JEL: D63 D64 D81
    Date: 2019
  13. By: Nicolas Taconet (CIRED, ENPC); Céline Guivarch (CIRED, ENPC); Antonin Pottier (EHESS)
    Abstract: Carbon dioxide emissions impose a social cost on economies, owing to the damages they will cause in the future. In particular, emissions increase global temperature that may reach tipping points in the climate or economic system, triggering large economic shocks. Tipping points are uncertain by nature, they induce higher expected damages but also dispersion of possible damages, that is risk. Both dimensions increase the Social Cost of Carbon (SCC). However, the respective contributions of higher expected damages and risk have not been disentangled. We develop a simple method to compare how much expected damages explain the SCC, compared to the risk induced by a stochastic tipping point. We find that expected damages account for more than 90% of the SCC with productivity shocks lower than 10%, the high end of the range of damages commonly assumed in Integrated Assessment Models. It takes both high productivity shock and high risk aversion for risk to have a significant effect. Our results also shed light on the observation that risk aversion plays a modest role in determining the SCC (the ''risk aversion puzzle''): they suggest that too low levels of damages considered in previous studies could be responsible for the low influence of risk aversion.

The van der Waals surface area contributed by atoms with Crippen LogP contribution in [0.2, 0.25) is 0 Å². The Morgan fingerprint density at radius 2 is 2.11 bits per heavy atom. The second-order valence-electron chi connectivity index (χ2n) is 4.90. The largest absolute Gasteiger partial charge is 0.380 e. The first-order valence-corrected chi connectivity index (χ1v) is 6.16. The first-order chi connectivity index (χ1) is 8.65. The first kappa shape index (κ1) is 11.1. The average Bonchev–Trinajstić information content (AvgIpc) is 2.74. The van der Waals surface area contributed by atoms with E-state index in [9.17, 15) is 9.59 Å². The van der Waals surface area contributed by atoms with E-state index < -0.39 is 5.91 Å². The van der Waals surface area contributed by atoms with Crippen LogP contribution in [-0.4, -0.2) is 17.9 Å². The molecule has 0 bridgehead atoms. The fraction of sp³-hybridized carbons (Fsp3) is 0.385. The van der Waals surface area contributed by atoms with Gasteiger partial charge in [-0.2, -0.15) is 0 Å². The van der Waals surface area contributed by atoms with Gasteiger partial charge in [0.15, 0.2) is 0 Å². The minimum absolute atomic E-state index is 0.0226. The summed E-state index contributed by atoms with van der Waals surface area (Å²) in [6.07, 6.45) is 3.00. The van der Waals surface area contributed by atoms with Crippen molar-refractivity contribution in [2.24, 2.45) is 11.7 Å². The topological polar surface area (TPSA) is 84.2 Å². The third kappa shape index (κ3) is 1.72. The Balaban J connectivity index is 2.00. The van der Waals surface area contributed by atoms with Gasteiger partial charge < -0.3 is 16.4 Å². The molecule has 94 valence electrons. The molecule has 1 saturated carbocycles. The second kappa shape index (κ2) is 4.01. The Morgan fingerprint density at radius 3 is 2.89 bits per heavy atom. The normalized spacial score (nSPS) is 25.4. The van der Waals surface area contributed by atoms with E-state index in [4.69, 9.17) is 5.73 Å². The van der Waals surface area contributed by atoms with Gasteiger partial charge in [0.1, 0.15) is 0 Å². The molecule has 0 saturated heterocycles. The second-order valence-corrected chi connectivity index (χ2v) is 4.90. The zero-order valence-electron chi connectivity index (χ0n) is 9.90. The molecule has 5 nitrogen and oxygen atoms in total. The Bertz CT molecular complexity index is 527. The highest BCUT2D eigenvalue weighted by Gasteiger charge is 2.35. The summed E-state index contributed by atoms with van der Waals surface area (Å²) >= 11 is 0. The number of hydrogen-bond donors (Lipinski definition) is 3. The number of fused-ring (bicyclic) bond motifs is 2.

Keywords: Climate Change, Tipping points, Expected Utility, Integrated Assessment Models
    JEL: C61 H41 Q54
    Date: 2019–06
  14. By: Branger, Nicole; Konermann, Patrick; Schlag, Christian
    Abstract: We study the effects of market incompleteness on speculation, investor survival, and asset pricing moments, when investors disagree about the likelihood of jumps and have recursive preferences. We consider two models. In a model with jumps in aggregate consumption, incompleteness barely matters, since the consumption claim resembles an insurance product against jump risk and effectively reproduces approximate spanning. In a long-run risk model with jumps in the long-run growth rate, market incompleteness affects speculation, and investor survival. Jump and diffusive risks are more balanced regarding their importance and, therefore, the consumption claim cannot reproduce approximate spanning.
    Keywords: market (in)completeness,heterogeneous beliefs,jumps in the longrungrowth rate,jumps in aggregate consumption,recursive preferences
    JEL: D51 D52 G12
    Date: 2019
  15. By: Akihiko Matsui (Faculty of Economics, The University of Tokyo); Megumi Murakami (Department of Economics, Northwestern University)
    Abstract: Centralized matching mechanisms and decentralized markets have been widely studied to allocate indivisible objects. However, they have been analyzed separately. The present paper proposes a new framework, by explicitly formulating a two-stage model where objects are allocated through a matching mechanism in the first stage and traded in the second stage market. In addition, one divisible good called money may or may not be available in the market. Every player demands at most one unit of object besides money. The players may face different priorities at each object type in the first stage. Each object type has a limited amount of capacity, called quota. Each player has a quasi-linear utility function. The present analysis sets forth the equivalence conditions under which stability and efficiency are attained in equilibrium.
    Date: 2019–01
  16. By: Hirotake Ito (Graduate School of Media and Governance, Keio University); Makiko Nakamuro (Graduate School of Media and Governance, Keio University); Shintaro Yamaguchi (Faculty of Economics, The University of Tokyo)